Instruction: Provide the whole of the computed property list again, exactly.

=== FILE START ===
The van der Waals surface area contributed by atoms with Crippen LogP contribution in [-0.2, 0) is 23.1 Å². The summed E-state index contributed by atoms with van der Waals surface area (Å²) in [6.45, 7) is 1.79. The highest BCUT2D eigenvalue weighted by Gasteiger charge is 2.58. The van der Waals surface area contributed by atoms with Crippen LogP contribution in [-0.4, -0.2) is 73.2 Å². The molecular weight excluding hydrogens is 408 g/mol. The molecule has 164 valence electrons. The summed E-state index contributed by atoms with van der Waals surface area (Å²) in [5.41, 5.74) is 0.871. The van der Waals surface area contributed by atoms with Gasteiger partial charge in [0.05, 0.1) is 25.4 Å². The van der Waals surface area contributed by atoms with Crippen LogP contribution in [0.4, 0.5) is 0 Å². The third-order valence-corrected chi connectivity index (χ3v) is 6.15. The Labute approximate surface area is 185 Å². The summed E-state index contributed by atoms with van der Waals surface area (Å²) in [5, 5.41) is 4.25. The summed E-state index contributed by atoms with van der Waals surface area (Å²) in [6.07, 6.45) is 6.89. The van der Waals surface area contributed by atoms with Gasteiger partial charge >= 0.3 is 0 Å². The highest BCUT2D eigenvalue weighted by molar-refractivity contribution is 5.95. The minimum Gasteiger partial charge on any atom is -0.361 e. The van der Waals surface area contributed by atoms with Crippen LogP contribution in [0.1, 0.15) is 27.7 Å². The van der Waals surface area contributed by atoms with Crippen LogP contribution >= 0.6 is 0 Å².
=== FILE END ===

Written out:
The van der Waals surface area contributed by atoms with Crippen LogP contribution in [-0.2, 0) is 23.1 Å². The summed E-state index contributed by atoms with van der Waals surface area (Å²) in [6.45, 7) is 1.79. The highest BCUT2D eigenvalue weighted by Gasteiger charge is 2.58. The van der Waals surface area contributed by atoms with Crippen LogP contribution in [-0.4, -0.2) is 73.2 Å². The molecular weight excluding hydrogens is 408 g/mol. The molecule has 164 valence electrons. The summed E-state index contributed by atoms with van der Waals surface area (Å²) in [5.41, 5.74) is 0.871. The van der Waals surface area contributed by atoms with Gasteiger partial charge in [0.05, 0.1) is 25.4 Å². The van der Waals surface area contributed by atoms with Crippen LogP contribution in [0.4, 0.5) is 0 Å². The third-order valence-corrected chi connectivity index (χ3v) is 6.15. The Labute approximate surface area is 185 Å². The summed E-state index contributed by atoms with van der Waals surface area (Å²) in [5, 5.41) is 4.25. The summed E-state index contributed by atoms with van der Waals surface area (Å²) in [6.07, 6.45) is 6.89. The van der Waals surface area contributed by atoms with Gasteiger partial charge >= 0.3 is 0 Å². The highest BCUT2D eigenvalue weighted by molar-refractivity contribution is 5.95. The minimum Gasteiger partial charge on any atom is -0.361 e. The van der Waals surface area contributed by atoms with Crippen LogP contribution in [0.1, 0.15) is 27.7 Å². The van der Waals surface area contributed by atoms with Crippen LogP contribution >= 0.6 is 0 Å².